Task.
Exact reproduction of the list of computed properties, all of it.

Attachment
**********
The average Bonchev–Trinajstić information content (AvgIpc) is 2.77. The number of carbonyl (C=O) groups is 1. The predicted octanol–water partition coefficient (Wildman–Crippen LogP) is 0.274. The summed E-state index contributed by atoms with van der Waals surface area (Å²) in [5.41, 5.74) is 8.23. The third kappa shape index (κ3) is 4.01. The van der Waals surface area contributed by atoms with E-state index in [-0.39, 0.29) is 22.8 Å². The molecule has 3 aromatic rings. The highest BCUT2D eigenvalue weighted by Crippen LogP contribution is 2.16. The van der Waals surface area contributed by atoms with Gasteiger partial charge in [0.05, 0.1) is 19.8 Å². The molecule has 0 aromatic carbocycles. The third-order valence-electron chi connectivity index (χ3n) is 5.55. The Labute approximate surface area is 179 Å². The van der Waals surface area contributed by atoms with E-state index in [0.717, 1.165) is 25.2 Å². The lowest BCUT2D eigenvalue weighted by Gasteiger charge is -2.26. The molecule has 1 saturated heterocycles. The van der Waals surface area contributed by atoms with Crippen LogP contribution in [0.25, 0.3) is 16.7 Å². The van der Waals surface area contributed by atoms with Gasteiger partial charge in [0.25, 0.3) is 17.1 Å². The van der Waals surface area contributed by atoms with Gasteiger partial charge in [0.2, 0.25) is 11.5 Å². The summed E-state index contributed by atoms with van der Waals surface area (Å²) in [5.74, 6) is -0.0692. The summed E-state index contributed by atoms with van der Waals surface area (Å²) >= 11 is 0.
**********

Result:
The average Bonchev–Trinajstić information content (AvgIpc) is 2.77. The number of carbonyl (C=O) groups is 1. The predicted octanol–water partition coefficient (Wildman–Crippen LogP) is 0.274. The summed E-state index contributed by atoms with van der Waals surface area (Å²) in [5.41, 5.74) is 8.23. The third kappa shape index (κ3) is 4.01. The van der Waals surface area contributed by atoms with E-state index in [-0.39, 0.29) is 22.8 Å². The molecule has 3 aromatic rings. The highest BCUT2D eigenvalue weighted by Crippen LogP contribution is 2.16. The van der Waals surface area contributed by atoms with Gasteiger partial charge in [0.05, 0.1) is 19.8 Å². The molecule has 0 aromatic carbocycles. The third-order valence-electron chi connectivity index (χ3n) is 5.55. The Labute approximate surface area is 179 Å². The van der Waals surface area contributed by atoms with E-state index in [0.717, 1.165) is 25.2 Å². The lowest BCUT2D eigenvalue weighted by Gasteiger charge is -2.26. The molecule has 1 saturated heterocycles. The van der Waals surface area contributed by atoms with Crippen LogP contribution in [0.25, 0.3) is 16.7 Å². The van der Waals surface area contributed by atoms with Gasteiger partial charge in [0.25, 0.3) is 17.1 Å². The van der Waals surface area contributed by atoms with Gasteiger partial charge in [0.2, 0.25) is 11.5 Å². The summed E-state index contributed by atoms with van der Waals surface area (Å²) in [5.74, 6) is -0.0692. The summed E-state index contributed by atoms with van der Waals surface area (Å²) >= 11 is 0.